In this series, Flyby Staff Writer Olivia M. Munk identifies, dissects, and discusses ideas, articles, and opinions found in popular media and popular culture. She's here to inform you and to make you think—about what's out there, what it means to us, and what it might mean for you.


In case you've been living under a rock and you don't already know, gun control laws are a hot topic in the United States right now. Although the Second Amendment protects the right to bear arms, many contend that, in so doing, it facilitates mass murders such as those that occurred in Aurora, Colo. in July of 2012 and  Newtown, Conn. in December. Some argue that we should institute laws stipulating that background checks be run before someone buys a gun in order to bar those with a history of violence or mental instability from being sold a firearm. On the flip side, others argue that the government ought to make it easier to buy guns so that people can protect themselves from the other violent people who are also buying guns. Either way, guns exist, and the unfortunate fact is that, as long as they do, people will use guns to hurt each other. So how do we regulate these weapons without violating our inalienable American rights?


If you happened to retreat even further under said rock in the past week, you may have missed the fact that on Thursday morning the Senate rejected a bill proposing expanded background checks prior to firearm purchases. Just hours later, shots were fired on the MIT campus, fatally wounding officer Sean Collier. Across the globe, people watched with rapt attention as the Boston Police Department and other law enforcement teams scoured the city for nearly 24 hours to locate Dzhokhar A. Tsarnaev, a suspect in the Boston Marathon bombings of April 15. His brother Tamerlan, also a suspect, was killed in gunfire during the course of the night. Further shots would be fired, injuring MBTA police officer Richard Donohue, Jr. Though neither of the brothers held a valid license to possess handguns, somehow the two were able to to obtain the firearms they used in the conflict.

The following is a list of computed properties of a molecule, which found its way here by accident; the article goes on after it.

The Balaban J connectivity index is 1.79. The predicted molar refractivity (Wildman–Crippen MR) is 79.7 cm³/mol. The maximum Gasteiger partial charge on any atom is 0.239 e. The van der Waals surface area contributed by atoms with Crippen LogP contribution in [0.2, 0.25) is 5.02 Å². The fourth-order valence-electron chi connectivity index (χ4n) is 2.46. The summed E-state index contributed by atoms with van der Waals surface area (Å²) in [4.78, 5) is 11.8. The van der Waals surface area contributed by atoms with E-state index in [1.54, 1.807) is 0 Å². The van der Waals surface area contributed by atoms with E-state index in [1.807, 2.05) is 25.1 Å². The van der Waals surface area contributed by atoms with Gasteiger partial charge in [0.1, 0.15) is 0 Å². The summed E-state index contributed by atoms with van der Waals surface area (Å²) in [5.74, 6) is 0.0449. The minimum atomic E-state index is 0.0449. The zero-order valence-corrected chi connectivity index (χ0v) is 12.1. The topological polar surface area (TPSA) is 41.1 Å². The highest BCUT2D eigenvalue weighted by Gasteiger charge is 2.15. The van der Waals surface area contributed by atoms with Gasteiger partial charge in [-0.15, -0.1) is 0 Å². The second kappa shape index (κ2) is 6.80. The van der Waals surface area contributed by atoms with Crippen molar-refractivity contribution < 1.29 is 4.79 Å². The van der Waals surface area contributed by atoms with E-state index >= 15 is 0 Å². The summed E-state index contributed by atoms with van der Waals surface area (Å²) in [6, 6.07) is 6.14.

The concurrent timing of the Senate's decision and the Tsarnaev brothers' actions begs for intelligent debate on the methods by which firearms are distributed in the United States. According to the National Rifle Association, in the state of Massachusetts, gun laws state that a person with the proper firearm identification may "possess, purchase, or carry only a non large capacity rifle or shotgun and feeding devices and ammunition therefor. The [ID] card 'shall be issued' by the police chief to a person residing or having a place of business within his jurisdiction, unless the applicant has: a disqualifying conviction or juvenile adjudication; been confined for mental illness or confined or treated for drug addiction or drunkenness; is a fugitive; is subject to a domestic protective order; is an alien; is under 15 or is more than 15 and less than 18 and does not have parental or guardian permission."

It is unclear whether or not either Tsarnaev brother was disqualified from purchasing or possessing a handgun based on any of the above criteria. Authorities have not released a complete account of the men's arsenal, and we may never know how they were able to obtain the guns they used in addition to other weaponry; but it appears that they could have very easily gone about purchasing certain handguns legally.

In the case of Adam Lanza, the Newtown shooter, it has been speculated (but not confirmed or officially diagnosed) that he suffered from a mental illness. Regardless of whether or not this was the case, as an adult, he would likely have been able to purchase guns anyway. (He ultimately used his mother's gun supply to commit his crimes, which included taking her life and his own.) James Holmes, the man who opened fire in an Aurora movie theater this past July, was taking pharmaceutical medications intended to treat mental illness at the time of the shooting. Still, he obtained firearms legally.

Since December, much of the country has expressed outrage at this seemingly unfettered access to guns, prompting lawmakers to propose the Firearms Bill, which would have expanded background checks on prospective gun buyers. The fact that the bill's defeat coincided with the tragic violence perpetrated by the Boston Marathon bombers poses a morbidly intriguing conundrum for Washington: How many gun-related tragedies will it take to curtail the number of guns in legal circulation in the U.S., especially when too many of these guns are ending up in the wrong hands?